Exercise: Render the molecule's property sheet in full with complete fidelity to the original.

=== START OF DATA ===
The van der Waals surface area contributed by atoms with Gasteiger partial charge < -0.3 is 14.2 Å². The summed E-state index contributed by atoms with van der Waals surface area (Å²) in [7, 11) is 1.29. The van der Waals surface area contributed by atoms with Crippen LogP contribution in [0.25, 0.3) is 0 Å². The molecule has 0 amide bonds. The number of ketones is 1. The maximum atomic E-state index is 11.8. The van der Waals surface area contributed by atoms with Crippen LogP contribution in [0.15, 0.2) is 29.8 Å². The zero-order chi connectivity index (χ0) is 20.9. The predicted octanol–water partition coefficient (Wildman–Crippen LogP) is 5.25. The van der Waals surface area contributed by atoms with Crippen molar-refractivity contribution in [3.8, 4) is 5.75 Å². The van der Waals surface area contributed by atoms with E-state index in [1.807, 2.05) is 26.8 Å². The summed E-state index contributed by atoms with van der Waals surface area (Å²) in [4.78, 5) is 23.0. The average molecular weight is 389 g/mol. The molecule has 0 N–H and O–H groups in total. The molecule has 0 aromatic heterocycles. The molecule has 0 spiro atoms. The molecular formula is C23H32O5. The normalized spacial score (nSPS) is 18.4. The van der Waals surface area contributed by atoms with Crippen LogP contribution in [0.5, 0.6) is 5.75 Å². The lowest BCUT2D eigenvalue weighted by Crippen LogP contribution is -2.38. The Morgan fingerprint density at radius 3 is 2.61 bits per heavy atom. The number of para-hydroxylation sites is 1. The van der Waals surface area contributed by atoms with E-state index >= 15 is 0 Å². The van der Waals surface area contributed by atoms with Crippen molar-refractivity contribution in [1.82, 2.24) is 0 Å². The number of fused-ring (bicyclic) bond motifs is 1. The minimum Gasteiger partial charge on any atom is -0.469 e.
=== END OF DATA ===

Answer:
The van der Waals surface area contributed by atoms with Gasteiger partial charge < -0.3 is 14.2 Å². The summed E-state index contributed by atoms with van der Waals surface area (Å²) in [7, 11) is 1.29. The van der Waals surface area contributed by atoms with Crippen LogP contribution in [0.25, 0.3) is 0 Å². The molecule has 0 amide bonds. The number of ketones is 1. The maximum atomic E-state index is 11.8. The van der Waals surface area contributed by atoms with Crippen LogP contribution in [0.15, 0.2) is 29.8 Å². The zero-order chi connectivity index (χ0) is 20.9. The predicted octanol–water partition coefficient (Wildman–Crippen LogP) is 5.25. The van der Waals surface area contributed by atoms with Crippen molar-refractivity contribution in [3.8, 4) is 5.75 Å². The van der Waals surface area contributed by atoms with E-state index in [1.807, 2.05) is 26.8 Å². The summed E-state index contributed by atoms with van der Waals surface area (Å²) in [4.78, 5) is 23.0. The average molecular weight is 389 g/mol. The molecule has 0 N–H and O–H groups in total. The molecule has 0 aromatic heterocycles. The molecule has 0 spiro atoms. The molecular formula is C23H32O5. The normalized spacial score (nSPS) is 18.4. The van der Waals surface area contributed by atoms with Crippen LogP contribution in [0.5, 0.6) is 5.75 Å². The lowest BCUT2D eigenvalue weighted by Crippen LogP contribution is -2.38. The Morgan fingerprint density at radius 3 is 2.61 bits per heavy atom. The number of para-hydroxylation sites is 1. The van der Waals surface area contributed by atoms with E-state index >= 15 is 0 Å². The van der Waals surface area contributed by atoms with Crippen molar-refractivity contribution in [1.82, 2.24) is 0 Å². The number of fused-ring (bicyclic) bond motifs is 1. The minimum Gasteiger partial charge on any atom is -0.469 e.